Croatians have voted in favor of joining the European Union.
Reports say 66 percent of voters taking part in the January 22 referendum voted "Yes" to EU membership.
Turnout was about 47 percent.
Explaining the low figure, Prime Minister Zoran Milanovic said the "people are obviously tired."
Nonetheless, Milanovic described the vote as a historic moment for Croatia, which is now expected to join the bloc in 2013.
The EU congratulated Croatians on their vote, saying it's good news for the whole Balkan region.
"I welcome the Croatian people to the European Union," European Commission President Jose Manuel Barroso said in a videotaped statement to the Croatian people on day after the voting. "Welcome to the European family. You are now on track to become our 28th member state and you can be proud of this. I am sure European membership will bring many new opportunities and benefits to Croatia. It will also enable Croatia to make a strong contribution to Europe's future."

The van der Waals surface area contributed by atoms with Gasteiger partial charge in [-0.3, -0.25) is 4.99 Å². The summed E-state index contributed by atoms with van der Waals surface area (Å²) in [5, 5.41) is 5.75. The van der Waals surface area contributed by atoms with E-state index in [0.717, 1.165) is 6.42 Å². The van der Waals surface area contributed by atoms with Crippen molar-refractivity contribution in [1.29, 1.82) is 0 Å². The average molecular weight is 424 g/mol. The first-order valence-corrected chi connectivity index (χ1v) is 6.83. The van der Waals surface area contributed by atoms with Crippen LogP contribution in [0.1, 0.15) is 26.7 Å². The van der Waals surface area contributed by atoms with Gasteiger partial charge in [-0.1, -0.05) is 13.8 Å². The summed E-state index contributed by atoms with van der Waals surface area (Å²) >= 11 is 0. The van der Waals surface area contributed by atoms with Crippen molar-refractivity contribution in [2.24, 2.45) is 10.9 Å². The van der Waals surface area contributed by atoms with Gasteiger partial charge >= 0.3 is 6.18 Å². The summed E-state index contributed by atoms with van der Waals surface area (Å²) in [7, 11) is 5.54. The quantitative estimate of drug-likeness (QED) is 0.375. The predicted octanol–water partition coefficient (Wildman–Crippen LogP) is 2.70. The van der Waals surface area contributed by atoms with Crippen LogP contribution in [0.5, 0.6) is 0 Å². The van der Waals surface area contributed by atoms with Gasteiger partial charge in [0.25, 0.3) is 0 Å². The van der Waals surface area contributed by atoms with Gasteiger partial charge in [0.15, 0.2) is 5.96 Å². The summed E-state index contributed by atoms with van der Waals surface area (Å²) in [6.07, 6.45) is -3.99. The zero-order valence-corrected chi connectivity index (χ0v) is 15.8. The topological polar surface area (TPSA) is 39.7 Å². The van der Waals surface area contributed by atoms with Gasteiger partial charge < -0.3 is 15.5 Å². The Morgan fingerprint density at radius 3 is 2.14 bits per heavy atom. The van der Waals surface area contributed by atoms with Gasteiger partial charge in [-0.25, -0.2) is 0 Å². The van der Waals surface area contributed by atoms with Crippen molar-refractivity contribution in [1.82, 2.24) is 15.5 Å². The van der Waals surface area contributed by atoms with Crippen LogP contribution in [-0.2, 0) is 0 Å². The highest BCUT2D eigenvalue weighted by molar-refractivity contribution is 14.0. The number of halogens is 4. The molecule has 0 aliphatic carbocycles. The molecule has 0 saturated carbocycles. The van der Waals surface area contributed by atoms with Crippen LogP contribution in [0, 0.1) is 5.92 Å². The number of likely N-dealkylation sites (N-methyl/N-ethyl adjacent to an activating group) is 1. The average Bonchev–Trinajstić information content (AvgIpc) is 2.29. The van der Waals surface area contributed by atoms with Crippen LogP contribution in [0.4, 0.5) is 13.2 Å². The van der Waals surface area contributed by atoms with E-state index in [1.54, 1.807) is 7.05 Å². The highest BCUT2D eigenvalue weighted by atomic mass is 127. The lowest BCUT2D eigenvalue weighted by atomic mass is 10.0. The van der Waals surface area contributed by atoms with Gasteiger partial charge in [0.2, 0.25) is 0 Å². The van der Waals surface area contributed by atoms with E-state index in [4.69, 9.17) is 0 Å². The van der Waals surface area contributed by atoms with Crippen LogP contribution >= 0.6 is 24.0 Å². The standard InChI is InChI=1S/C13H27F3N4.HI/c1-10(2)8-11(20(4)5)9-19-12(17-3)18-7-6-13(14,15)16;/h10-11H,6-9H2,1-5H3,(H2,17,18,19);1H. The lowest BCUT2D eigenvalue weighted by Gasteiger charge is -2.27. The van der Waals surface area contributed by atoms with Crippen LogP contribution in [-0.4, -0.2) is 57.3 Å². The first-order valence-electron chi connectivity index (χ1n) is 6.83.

He went on to say that Croatia's accession will send "a clear signal to the rest of southeastern Europe that European Union membership is within reach and that reforms pay off. Croatia's accession is therefore good news for your country and good news for your neighbors and good news for Europe as a whole."
Ahead of the vote, supporters said joining the EU would help Croatia's struggling economy, burdened by 17 percent unemployment and a large deficit.
Opponents said Croatia has nothing to gain by entering the bloc, which is fighting off the bankruptcy of some of its members.
Zagreb launched talks with the EU six years ago.
compiled from agency reports